In June Krista, Michael Samotis and Pina Kitagawa attended STEP Canada’s 17th Annual National Conference. The Society of Trust and Estate Practitioners (STEP) is the leading international organization for trust and estate professionals and this conference provided us with valuable up to date information on a number of topics. One of the items covered was treatment of registered assets on death including RRSPs (and RRIFs), RDSPs, RESps, TFSAs and Locked In accounts.
RRSPs, being our old retirement standard, we are a little more familiar with how to deal with and make the most out of these assets. In Ontario, we are able to address the disposition of them outside of a Will (unlike Quebec which must include a provision in their Will). Identifying a beneficiary, ensures these assets pass directly to the individual probate free with taxes being dealt with through the estate. If the beneficiary is your spouse they can receive a tax free rollover.
New to the game are TFSAs. One might be inclined to treat them in the same manner as RRSPs but they are very different. Amongst other characteristics, differences are that contributions are not tax deductible and withdrawals are tax free. However, similar to the RRSP, assets do grow tax free. With the latest budget increasing annual contribution room to $10,000 from $5,500 TFSAs will take on a more significant presence in our investment toolbox. With this, we will want to ensure they are handled appropriately upon our passing. You have the option of naming a successor holder and/or beneficiary on your TFSA (again, in Quebec, these are dealt with through the Will). Only a spouse can be a successor holder, this designation allows the spouse to step into the shoes of the original holder. If there is no spouse, then listing a beneficiary will keep this asset out of the estate and free from probate. Either way there is no tax on the fair market value of a TFSA upon death.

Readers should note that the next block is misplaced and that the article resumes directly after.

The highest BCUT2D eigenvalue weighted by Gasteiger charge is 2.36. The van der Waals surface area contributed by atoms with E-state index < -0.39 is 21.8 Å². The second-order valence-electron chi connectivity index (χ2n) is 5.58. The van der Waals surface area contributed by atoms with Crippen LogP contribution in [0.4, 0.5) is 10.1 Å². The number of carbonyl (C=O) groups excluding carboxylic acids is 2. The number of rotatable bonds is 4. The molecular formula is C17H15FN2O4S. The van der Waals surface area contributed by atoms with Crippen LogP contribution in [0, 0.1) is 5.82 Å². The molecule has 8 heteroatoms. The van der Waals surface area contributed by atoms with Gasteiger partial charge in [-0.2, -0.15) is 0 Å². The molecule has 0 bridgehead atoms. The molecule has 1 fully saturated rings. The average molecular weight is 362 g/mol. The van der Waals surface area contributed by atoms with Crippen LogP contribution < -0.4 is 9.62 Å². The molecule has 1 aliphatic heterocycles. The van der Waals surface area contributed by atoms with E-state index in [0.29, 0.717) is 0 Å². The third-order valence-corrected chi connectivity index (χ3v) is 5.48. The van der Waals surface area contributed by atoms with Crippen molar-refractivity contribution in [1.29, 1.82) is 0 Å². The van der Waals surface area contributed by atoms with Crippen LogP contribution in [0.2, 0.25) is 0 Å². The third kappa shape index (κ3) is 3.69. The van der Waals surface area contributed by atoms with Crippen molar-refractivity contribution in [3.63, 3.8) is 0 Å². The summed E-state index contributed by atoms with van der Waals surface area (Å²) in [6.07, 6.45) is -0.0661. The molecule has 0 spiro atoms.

Now we move on to accounts that are held/opened for the benefit of someone else, RESPs or Registered Education Savings Plans. So, what can happen to an RESP if the account holder dies? It could potentially flow to the individual’s estate, be charged probate and get distributed in line with their will, thus not used for its original purpose (education of listed beneficiaries). To protect against this you could have co-subscribers listed on the account, or a successor subscriber named on the account or in your Will. There are considerations for each of these options so ensure you discuss these with your advisor.
Finally, RDSPs or Registered Disability Savings Plans. These are new vehicles which can receive individual contributions and grants from the government for the benefit of a disabled individual (yourself, or a beneficiary). If the beneficiary dies, this account is no longer viable. There may be some pay back of grants to the government and the remainder is distributed via the estate of the beneficiary. If the account holder passes away, unlike the RESP this is not the asset of the account holder and as such the plan may continue but a new holder must be identified.
With all of these new vehicles comes opportunities for savings – for ourselves, our children and for those for whom we want to protect some quality of life – be them family or not. Let’s not forget however, that these are unique vehicles that require special attention. Your advisors can help you to ensure your registered accounts are distributed most effectively for your situation. Probate is not always something to be avoided, in some cases having the assets distributed to the estate is the best way to ensure fair distribution in line with your wishes while minimizing complexity. Just like anything important to us they need to be protected and planned for – please ensure you give them special consideration and speak with your advisor if you need help.